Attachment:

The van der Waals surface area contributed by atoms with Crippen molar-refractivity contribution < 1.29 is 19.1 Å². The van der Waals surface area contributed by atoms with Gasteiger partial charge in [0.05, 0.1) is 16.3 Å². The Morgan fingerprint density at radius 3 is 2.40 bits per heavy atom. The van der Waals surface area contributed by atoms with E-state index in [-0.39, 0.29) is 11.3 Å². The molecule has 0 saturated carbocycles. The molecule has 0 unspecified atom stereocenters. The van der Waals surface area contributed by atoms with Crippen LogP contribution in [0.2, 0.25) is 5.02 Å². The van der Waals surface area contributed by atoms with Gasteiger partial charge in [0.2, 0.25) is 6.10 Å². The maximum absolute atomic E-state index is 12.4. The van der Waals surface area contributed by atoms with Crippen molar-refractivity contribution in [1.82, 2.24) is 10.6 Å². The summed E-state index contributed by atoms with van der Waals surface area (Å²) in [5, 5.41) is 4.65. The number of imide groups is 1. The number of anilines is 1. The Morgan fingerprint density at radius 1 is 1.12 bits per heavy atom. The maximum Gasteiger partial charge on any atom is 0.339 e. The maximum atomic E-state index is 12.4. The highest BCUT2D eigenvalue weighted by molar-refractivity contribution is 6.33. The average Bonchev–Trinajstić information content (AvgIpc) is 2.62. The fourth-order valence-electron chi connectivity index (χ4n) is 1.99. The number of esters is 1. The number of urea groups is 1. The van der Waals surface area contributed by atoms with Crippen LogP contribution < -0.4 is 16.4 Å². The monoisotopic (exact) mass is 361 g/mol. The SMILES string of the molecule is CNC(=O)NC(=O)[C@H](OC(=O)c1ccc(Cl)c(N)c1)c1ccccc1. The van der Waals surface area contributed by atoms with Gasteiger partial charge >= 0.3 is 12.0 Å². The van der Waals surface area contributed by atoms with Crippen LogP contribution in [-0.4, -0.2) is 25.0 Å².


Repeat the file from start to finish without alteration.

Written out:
The van der Waals surface area contributed by atoms with Crippen molar-refractivity contribution < 1.29 is 19.1 Å². The van der Waals surface area contributed by atoms with Gasteiger partial charge in [0.05, 0.1) is 16.3 Å². The Morgan fingerprint density at radius 3 is 2.40 bits per heavy atom. The van der Waals surface area contributed by atoms with E-state index in [-0.39, 0.29) is 11.3 Å². The molecule has 0 saturated carbocycles. The molecule has 0 unspecified atom stereocenters. The van der Waals surface area contributed by atoms with Crippen LogP contribution in [0.2, 0.25) is 5.02 Å². The van der Waals surface area contributed by atoms with Gasteiger partial charge in [0.2, 0.25) is 6.10 Å². The maximum absolute atomic E-state index is 12.4. The van der Waals surface area contributed by atoms with Crippen molar-refractivity contribution in [1.82, 2.24) is 10.6 Å². The summed E-state index contributed by atoms with van der Waals surface area (Å²) in [5, 5.41) is 4.65. The number of imide groups is 1. The number of anilines is 1. The Morgan fingerprint density at radius 1 is 1.12 bits per heavy atom. The maximum Gasteiger partial charge on any atom is 0.339 e. The maximum atomic E-state index is 12.4. The highest BCUT2D eigenvalue weighted by molar-refractivity contribution is 6.33. The average Bonchev–Trinajstić information content (AvgIpc) is 2.62. The fourth-order valence-electron chi connectivity index (χ4n) is 1.99. The number of esters is 1. The number of urea groups is 1. The van der Waals surface area contributed by atoms with Crippen LogP contribution < -0.4 is 16.4 Å². The monoisotopic (exact) mass is 361 g/mol. The SMILES string of the molecule is CNC(=O)NC(=O)[C@H](OC(=O)c1ccc(Cl)c(N)c1)c1ccccc1. The van der Waals surface area contributed by atoms with Gasteiger partial charge >= 0.3 is 12.0 Å². The van der Waals surface area contributed by atoms with Crippen LogP contribution in [-0.4, -0.2) is 25.0 Å².